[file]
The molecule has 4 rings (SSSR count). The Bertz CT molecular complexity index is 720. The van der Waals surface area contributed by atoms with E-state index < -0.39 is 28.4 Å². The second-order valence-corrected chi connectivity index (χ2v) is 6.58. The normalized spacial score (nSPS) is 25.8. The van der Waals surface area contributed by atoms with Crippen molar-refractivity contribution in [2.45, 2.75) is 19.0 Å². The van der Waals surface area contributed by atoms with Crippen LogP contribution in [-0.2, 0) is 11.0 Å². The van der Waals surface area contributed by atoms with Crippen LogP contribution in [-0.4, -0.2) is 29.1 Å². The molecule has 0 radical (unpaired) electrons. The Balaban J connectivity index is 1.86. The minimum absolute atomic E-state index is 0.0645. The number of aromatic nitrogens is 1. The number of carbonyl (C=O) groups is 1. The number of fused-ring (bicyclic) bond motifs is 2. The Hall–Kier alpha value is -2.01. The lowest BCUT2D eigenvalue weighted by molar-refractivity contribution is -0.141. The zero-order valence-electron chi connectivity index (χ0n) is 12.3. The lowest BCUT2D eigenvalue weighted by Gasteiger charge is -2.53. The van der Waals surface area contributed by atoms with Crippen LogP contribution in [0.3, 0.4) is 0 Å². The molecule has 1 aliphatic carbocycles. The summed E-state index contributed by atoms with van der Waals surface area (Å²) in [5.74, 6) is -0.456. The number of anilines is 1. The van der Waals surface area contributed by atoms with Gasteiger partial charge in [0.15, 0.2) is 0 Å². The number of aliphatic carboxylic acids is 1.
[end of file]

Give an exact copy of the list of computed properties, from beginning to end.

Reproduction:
The molecule has 4 rings (SSSR count). The Bertz CT molecular complexity index is 720. The van der Waals surface area contributed by atoms with E-state index < -0.39 is 28.4 Å². The second-order valence-corrected chi connectivity index (χ2v) is 6.58. The normalized spacial score (nSPS) is 25.8. The van der Waals surface area contributed by atoms with Crippen molar-refractivity contribution in [2.45, 2.75) is 19.0 Å². The van der Waals surface area contributed by atoms with Crippen LogP contribution in [-0.2, 0) is 11.0 Å². The van der Waals surface area contributed by atoms with Crippen LogP contribution in [-0.4, -0.2) is 29.1 Å². The molecule has 0 radical (unpaired) electrons. The Balaban J connectivity index is 1.86. The minimum absolute atomic E-state index is 0.0645. The number of aromatic nitrogens is 1. The number of carbonyl (C=O) groups is 1. The number of fused-ring (bicyclic) bond motifs is 2. The Hall–Kier alpha value is -2.01. The lowest BCUT2D eigenvalue weighted by molar-refractivity contribution is -0.141. The zero-order valence-electron chi connectivity index (χ0n) is 12.3. The lowest BCUT2D eigenvalue weighted by Gasteiger charge is -2.53. The van der Waals surface area contributed by atoms with Crippen LogP contribution in [0.3, 0.4) is 0 Å². The molecule has 1 aliphatic carbocycles. The summed E-state index contributed by atoms with van der Waals surface area (Å²) in [5.74, 6) is -0.456. The number of anilines is 1. The van der Waals surface area contributed by atoms with Gasteiger partial charge in [0.15, 0.2) is 0 Å². The number of aliphatic carboxylic acids is 1.